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Old 04-09-2019, 12:33 AM
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Fashion & Dressing Your Age: How Important Is It?


I see several people of all ages wearing hoodies & sweatpants to dress shirts & dockers. Family values may be at play because my mom always told us that we should look "presentable" back when I was in high school. A nice shirt/polo and pair of jeans/shorts. However, I always felt more comfortable dressing casually, mainly sweatpants during the cooler months.

Even though I still dress up here and there, I'd rather choose joggers over jeans. But once I get a better job after college, then dressing up is almost mandatory for certain jobs. Adults can still wear what they want, but from what I've heard, dressing your age is important, especially for first impressions.
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Old 04-09-2019, 02:18 AM
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When it comes to finding a job, its most important to dress to the job you're seeking not your age. If you're looking to be a mover or automechanic or plumber or carpenter, going to an interview in a suit and tie is probably going to hinder you as much as shorty shorts and a bedazzled tank top but I wouldn't go with sweats and a hoodie either, unless the hoody is outerwear over a polo shirt because it's chilly outside
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Old 04-09-2019, 02:33 AM
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I think I've mentioned this before, but it amazes me as I'm getting older, that regular women not ten years older than me are wearing 'old lady clothes' that I recall when my own grandmother was a similar age. You know, sensible skirts and pants, cardigans, etc.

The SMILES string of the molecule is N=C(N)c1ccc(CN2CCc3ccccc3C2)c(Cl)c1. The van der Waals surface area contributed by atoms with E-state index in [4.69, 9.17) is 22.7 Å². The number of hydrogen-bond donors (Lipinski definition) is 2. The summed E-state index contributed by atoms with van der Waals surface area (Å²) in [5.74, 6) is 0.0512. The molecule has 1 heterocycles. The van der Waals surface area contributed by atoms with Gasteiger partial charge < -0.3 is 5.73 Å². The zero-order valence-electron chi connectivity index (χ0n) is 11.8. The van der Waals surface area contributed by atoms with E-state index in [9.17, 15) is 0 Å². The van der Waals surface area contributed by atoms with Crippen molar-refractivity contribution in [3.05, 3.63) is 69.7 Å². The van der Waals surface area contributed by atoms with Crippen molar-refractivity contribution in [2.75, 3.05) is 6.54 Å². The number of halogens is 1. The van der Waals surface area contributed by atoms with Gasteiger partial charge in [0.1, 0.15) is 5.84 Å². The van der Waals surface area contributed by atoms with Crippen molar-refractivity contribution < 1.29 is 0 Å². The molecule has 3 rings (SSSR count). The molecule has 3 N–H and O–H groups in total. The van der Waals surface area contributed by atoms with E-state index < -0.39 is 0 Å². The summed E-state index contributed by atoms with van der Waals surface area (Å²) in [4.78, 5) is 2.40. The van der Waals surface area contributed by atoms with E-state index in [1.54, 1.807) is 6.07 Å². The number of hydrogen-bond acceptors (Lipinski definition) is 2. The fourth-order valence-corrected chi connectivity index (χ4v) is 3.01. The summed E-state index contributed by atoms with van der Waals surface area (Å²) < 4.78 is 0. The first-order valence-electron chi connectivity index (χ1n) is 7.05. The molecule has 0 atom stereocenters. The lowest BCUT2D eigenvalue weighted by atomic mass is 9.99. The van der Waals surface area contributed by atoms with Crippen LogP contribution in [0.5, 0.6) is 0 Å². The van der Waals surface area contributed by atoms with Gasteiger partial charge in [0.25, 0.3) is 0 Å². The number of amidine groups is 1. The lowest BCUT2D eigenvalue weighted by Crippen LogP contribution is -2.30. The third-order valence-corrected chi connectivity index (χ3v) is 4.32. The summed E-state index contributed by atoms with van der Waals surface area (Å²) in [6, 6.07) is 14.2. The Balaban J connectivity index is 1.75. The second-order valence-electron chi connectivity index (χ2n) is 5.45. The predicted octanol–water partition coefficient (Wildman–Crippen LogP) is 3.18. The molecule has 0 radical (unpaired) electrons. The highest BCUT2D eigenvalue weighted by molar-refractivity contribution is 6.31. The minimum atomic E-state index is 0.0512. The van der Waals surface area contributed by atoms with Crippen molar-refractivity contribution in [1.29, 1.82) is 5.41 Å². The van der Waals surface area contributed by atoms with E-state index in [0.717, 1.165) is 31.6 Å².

These women would have been teenagers in the late 50's into the 60's, listening to rock and roll, wearing bell-bottoms and hot pants, and probably smoking some hooch or taking pills at music festivals around the country.

And now they look like old ladies. What the hell happened?
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Old 04-09-2019, 02:41 AM
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I'm not sure about dressing your age - I think it's more important to wear what suits you.

I'm not convinced that sweatpants suits anyone over the age of 3.
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Old 04-09-2019, 07:34 AM
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And now they look like old ladies. What the hell happened?
They got old.

The "old lady clothes" tend to be more comfortable than more formal clothes, and once you no longer have to impress an employer or dress to "catch" a man, and your bones/joints start aching more and getting good sleep is harder and all the other crap of age starts catching up with you it's not uncommon to focus more on what feels comfy than fashion or listening to mom, who is probably deceased at that point anyway.